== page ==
Monday, October 14, 2013

On Productivity, Diversification And Engineering - Or Why Engineering Jobs Might Be Endangered By Machines

Many economists seem to believe that productivity increases come from the automation of jobs "in the middle", which has led to both a higher demand for low and high skilled labor. For example, David H. Autor and David Dorn recently wrote an article in the NYT, which is based on that believe. They argue that people performing "abstract tasks that require problem-solving, intuition, persuasion and creativity", working in professions like "law, medicine, science, engineering, advertising and design" "benefit from computers". Let me focus on engineering and design and show that these assumptions do not show the whole picture. Also, I will focus on only one industry: automotive

When looking at the history of cars we see that very early on jobs that demanded high manual skills were broken down into smaller less demanding tasks. The introduction of the assembly line reduced the skill sets needed by every single worker significantly. Before this invention workers needed to be knowledgeable in several fields, and needed quite an understanding of the final product, afterwards they had to be good at a few reppetitive manual tasks.

Additionally, advances in numeric control had - in the 1970ies - made it possible to build machines, which were more precise and also faster than e.g. lathe operators, when it came to mass production. So, from then on many jobs  middle skill" started to disappear. Today, it is not only cheaper to use a CNC-milling machine (computer numerical control) for prototypes, the machines are also able to produce more complex parts than even the best worker could.

This is the part of the story that both economists have based their assumptions on. Of course there is much more; and technology did not stop progressing in the 1980ies. At the same time that CNC became a significant factor in production, computer aided design (CAD) also started to play an increasingly improtant role. For the most part of the last century, the workplace of design engineers looked like this:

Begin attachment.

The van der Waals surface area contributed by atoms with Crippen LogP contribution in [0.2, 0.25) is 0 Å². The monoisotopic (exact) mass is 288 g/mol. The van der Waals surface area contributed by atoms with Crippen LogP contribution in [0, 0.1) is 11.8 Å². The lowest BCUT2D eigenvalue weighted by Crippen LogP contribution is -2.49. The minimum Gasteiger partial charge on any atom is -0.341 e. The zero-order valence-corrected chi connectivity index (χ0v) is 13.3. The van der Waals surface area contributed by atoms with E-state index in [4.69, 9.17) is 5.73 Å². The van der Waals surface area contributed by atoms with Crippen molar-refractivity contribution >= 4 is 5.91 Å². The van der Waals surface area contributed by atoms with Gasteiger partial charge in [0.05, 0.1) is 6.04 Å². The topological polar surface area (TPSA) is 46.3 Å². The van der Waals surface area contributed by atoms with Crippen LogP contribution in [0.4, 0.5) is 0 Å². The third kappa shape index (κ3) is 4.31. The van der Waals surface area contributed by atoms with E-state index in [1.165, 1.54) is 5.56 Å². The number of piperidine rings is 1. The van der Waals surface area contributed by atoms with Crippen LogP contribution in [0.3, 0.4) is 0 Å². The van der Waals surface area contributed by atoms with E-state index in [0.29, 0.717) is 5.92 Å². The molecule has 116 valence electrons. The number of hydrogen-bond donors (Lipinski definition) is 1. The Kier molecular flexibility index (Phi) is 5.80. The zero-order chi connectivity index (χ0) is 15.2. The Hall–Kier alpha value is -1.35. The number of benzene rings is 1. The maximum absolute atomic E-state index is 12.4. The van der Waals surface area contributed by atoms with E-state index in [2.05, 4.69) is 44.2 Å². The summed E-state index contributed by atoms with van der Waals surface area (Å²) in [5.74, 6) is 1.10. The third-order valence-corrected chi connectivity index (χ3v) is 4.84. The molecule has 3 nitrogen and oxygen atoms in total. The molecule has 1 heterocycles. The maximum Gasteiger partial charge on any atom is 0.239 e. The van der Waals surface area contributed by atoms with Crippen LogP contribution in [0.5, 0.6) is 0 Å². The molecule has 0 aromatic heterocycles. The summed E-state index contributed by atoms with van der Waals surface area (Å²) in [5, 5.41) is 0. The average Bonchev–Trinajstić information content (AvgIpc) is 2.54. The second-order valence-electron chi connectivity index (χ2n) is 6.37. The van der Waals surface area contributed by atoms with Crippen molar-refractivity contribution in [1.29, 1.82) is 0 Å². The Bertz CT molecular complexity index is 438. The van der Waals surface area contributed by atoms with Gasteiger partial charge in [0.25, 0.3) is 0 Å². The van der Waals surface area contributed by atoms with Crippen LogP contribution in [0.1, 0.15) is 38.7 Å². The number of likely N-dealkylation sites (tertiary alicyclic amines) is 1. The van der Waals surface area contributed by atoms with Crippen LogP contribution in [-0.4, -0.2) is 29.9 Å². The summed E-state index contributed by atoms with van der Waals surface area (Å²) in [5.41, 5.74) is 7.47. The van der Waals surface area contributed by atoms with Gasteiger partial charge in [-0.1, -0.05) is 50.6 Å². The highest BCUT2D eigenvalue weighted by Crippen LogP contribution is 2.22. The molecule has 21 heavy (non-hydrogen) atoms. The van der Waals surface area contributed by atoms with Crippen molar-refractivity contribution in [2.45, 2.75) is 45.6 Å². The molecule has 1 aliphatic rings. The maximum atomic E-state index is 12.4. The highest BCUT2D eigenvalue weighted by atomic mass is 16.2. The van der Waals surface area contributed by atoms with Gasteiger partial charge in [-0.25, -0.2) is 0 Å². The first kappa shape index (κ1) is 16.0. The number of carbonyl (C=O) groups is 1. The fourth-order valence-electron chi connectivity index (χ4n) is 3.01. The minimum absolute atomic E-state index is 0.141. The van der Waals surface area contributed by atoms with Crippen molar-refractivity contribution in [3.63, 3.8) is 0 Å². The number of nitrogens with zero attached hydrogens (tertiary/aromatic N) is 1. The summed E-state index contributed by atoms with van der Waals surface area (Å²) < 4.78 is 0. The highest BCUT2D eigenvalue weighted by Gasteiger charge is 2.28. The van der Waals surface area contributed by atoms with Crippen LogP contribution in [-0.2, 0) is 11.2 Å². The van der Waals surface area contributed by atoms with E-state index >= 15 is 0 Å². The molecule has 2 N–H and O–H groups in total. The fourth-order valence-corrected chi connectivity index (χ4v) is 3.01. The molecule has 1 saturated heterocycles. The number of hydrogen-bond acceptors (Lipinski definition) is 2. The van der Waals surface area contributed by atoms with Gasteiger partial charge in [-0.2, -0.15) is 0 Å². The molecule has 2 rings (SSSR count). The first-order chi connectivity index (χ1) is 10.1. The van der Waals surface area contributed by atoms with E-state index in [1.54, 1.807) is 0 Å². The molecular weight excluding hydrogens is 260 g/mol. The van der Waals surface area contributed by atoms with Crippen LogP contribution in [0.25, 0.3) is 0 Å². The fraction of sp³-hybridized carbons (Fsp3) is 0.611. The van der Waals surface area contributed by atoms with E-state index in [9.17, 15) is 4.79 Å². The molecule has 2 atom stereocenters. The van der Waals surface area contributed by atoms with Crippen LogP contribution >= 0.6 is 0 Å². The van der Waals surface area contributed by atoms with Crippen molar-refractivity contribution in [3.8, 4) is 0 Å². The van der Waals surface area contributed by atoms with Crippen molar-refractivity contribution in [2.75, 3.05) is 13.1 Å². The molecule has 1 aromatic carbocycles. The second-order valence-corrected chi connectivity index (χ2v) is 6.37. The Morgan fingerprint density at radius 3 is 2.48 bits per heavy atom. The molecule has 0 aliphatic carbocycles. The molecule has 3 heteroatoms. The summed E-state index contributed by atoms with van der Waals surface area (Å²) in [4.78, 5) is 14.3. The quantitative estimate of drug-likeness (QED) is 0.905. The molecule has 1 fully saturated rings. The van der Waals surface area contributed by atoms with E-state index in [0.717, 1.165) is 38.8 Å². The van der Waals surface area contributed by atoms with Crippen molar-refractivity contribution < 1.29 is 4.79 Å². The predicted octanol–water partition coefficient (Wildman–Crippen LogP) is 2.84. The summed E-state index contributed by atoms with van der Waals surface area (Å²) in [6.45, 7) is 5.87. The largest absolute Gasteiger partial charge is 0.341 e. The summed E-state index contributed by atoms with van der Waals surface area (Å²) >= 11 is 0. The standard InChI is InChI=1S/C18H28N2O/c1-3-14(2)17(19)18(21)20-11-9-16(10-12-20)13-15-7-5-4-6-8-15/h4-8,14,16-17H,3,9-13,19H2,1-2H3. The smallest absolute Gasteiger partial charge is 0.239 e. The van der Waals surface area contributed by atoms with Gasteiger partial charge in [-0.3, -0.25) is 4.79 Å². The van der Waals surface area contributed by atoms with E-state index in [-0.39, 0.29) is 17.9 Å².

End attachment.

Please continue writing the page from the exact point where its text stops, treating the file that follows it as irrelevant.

Source: Bundesarchiv, Bild 183-70282-0001 / CC-BY-SA

One of the most important pieces of equipment was a razor blade, which allowed to correct mistakes, well, at least sometimes. Today, CAD programs like Catia V5 (video) have significantly reduced the amount of work that is needed to make the design drawing. In fact, the general assembly drawing, which both needed a lot of time and skill on a drawing board, can now be finished in a short time, once every part is designed and connected. Especially, cutaway views which demanded high visual thinking skills and alot time are now just a few clicks away. Parametrization allows to design several versions at once. The 3D model can be used for the CNC machine, significantly reducing the time needed to program it. So, automation affects engineering just as much as lathe operators. The assumption that

Computers excel at “routine” tasks: organizing, storing, retrieving and manipulating information, or executing exactly defined physical movements in production processes. These tasks are most pervasive in middle-skill jobs like bookkeeping, clerical work and repetitive production and quality-assurance jobs.
 has nothing to do with the picture we are seeing in 2013. In fact computers excel at turning "non-routine" jobs into tasks much easier accomplished to be later completely taken over by the machines. Digital plant programs like RobCAD  (video) simulate all robots in a factory. Yes, currently programming them is still needed, but the task has become much more routine. In fact, once the computer "knows" all objects and their position in a factory, it will then become able to accomplish the task of programming many of the needed robot movements itself in the future. Through doing simulation runs it will in the end become better at it than a person. By the end of this decade computers will have turned one of the most "non-routine" jobs - setting up a new production line - into something very routine. Yes, engineers will still be needed, but much of the programming will be done by the machines themselves.